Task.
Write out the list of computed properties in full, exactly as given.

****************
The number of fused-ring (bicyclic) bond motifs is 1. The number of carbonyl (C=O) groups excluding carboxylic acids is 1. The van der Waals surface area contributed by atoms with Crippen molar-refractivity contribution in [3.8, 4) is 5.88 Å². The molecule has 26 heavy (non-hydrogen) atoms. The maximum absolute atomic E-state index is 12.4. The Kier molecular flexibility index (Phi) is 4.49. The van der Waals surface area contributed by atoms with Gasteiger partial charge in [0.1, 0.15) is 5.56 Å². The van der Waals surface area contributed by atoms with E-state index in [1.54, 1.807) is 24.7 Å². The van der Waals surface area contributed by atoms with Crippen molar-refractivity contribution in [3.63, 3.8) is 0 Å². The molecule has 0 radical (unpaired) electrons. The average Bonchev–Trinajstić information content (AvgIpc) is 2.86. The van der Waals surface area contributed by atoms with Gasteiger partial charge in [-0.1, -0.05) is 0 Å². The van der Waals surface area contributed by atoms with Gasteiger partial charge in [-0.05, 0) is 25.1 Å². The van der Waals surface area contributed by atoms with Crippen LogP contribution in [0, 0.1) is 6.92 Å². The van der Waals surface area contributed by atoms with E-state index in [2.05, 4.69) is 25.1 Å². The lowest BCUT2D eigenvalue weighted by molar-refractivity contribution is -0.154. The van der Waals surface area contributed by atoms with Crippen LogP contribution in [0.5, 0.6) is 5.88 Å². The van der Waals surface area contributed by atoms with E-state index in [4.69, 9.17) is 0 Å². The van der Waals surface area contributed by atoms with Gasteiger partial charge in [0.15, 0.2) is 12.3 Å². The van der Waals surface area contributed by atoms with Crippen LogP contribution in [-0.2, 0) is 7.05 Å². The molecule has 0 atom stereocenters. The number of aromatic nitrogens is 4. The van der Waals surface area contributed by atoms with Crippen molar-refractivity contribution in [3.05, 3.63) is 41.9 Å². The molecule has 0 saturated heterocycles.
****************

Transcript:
The number of fused-ring (bicyclic) bond motifs is 1. The number of carbonyl (C=O) groups excluding carboxylic acids is 1. The van der Waals surface area contributed by atoms with Crippen molar-refractivity contribution in [3.8, 4) is 5.88 Å². The molecule has 26 heavy (non-hydrogen) atoms. The maximum absolute atomic E-state index is 12.4. The Kier molecular flexibility index (Phi) is 4.49. The van der Waals surface area contributed by atoms with Gasteiger partial charge in [0.1, 0.15) is 5.56 Å². The van der Waals surface area contributed by atoms with E-state index in [1.54, 1.807) is 24.7 Å². The van der Waals surface area contributed by atoms with Crippen molar-refractivity contribution in [3.63, 3.8) is 0 Å². The molecule has 0 radical (unpaired) electrons. The average Bonchev–Trinajstić information content (AvgIpc) is 2.86. The van der Waals surface area contributed by atoms with Gasteiger partial charge in [-0.1, -0.05) is 0 Å². The van der Waals surface area contributed by atoms with Gasteiger partial charge in [-0.05, 0) is 25.1 Å². The van der Waals surface area contributed by atoms with Crippen LogP contribution in [0, 0.1) is 6.92 Å². The van der Waals surface area contributed by atoms with E-state index in [2.05, 4.69) is 25.1 Å². The lowest BCUT2D eigenvalue weighted by molar-refractivity contribution is -0.154. The van der Waals surface area contributed by atoms with Crippen LogP contribution in [0.5, 0.6) is 5.88 Å². The van der Waals surface area contributed by atoms with E-state index in [4.69, 9.17) is 0 Å². The van der Waals surface area contributed by atoms with Gasteiger partial charge in [0.15, 0.2) is 12.3 Å². The van der Waals surface area contributed by atoms with Crippen LogP contribution in [-0.2, 0) is 7.05 Å². The molecule has 0 atom stereocenters. The number of aromatic nitrogens is 4. The van der Waals surface area contributed by atoms with Crippen molar-refractivity contribution in [3.05, 3.63) is 41.9 Å². The molecule has 0 saturated heterocycles.